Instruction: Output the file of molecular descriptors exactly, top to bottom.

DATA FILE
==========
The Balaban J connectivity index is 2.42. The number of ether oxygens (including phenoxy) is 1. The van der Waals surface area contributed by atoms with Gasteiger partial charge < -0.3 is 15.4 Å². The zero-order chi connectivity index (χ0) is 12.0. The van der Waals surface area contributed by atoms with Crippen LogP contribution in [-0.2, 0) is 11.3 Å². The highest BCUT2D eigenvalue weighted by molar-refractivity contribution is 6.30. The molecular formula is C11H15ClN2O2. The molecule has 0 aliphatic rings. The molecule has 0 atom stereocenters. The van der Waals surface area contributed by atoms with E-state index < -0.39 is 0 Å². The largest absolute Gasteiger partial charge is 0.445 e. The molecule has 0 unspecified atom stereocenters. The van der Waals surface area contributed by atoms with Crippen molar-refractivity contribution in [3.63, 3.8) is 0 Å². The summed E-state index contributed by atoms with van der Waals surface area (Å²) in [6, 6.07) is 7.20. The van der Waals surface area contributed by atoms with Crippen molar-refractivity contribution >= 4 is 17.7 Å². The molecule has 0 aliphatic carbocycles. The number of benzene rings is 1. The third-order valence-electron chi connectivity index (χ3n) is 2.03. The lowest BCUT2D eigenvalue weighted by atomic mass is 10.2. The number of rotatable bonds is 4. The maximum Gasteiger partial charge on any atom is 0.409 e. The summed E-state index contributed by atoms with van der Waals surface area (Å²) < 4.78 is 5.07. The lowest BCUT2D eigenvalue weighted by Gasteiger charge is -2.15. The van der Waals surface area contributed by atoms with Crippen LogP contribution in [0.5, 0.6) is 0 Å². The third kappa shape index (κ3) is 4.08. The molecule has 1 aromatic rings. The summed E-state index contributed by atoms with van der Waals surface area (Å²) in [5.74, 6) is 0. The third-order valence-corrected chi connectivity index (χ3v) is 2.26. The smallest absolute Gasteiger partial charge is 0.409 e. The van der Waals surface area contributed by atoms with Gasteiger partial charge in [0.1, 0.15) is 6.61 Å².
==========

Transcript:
The Balaban J connectivity index is 2.42. The number of ether oxygens (including phenoxy) is 1. The van der Waals surface area contributed by atoms with Gasteiger partial charge < -0.3 is 15.4 Å². The zero-order chi connectivity index (χ0) is 12.0. The van der Waals surface area contributed by atoms with Crippen LogP contribution in [-0.2, 0) is 11.3 Å². The highest BCUT2D eigenvalue weighted by molar-refractivity contribution is 6.30. The molecular formula is C11H15ClN2O2. The molecule has 0 aliphatic rings. The molecule has 0 atom stereocenters. The van der Waals surface area contributed by atoms with E-state index < -0.39 is 0 Å². The largest absolute Gasteiger partial charge is 0.445 e. The molecule has 0 unspecified atom stereocenters. The van der Waals surface area contributed by atoms with Crippen molar-refractivity contribution in [3.63, 3.8) is 0 Å². The summed E-state index contributed by atoms with van der Waals surface area (Å²) in [6, 6.07) is 7.20. The van der Waals surface area contributed by atoms with Crippen molar-refractivity contribution >= 4 is 17.7 Å². The molecule has 0 aliphatic carbocycles. The number of benzene rings is 1. The third-order valence-electron chi connectivity index (χ3n) is 2.03. The lowest BCUT2D eigenvalue weighted by atomic mass is 10.2. The number of rotatable bonds is 4. The maximum Gasteiger partial charge on any atom is 0.409 e. The summed E-state index contributed by atoms with van der Waals surface area (Å²) < 4.78 is 5.07. The lowest BCUT2D eigenvalue weighted by Gasteiger charge is -2.15. The van der Waals surface area contributed by atoms with Crippen LogP contribution in [0.5, 0.6) is 0 Å². The third kappa shape index (κ3) is 4.08. The molecule has 1 aromatic rings. The summed E-state index contributed by atoms with van der Waals surface area (Å²) in [5.74, 6) is 0. The third-order valence-corrected chi connectivity index (χ3v) is 2.26. The smallest absolute Gasteiger partial charge is 0.409 e. The van der Waals surface area contributed by atoms with Gasteiger partial charge in [0.1, 0.15) is 6.61 Å².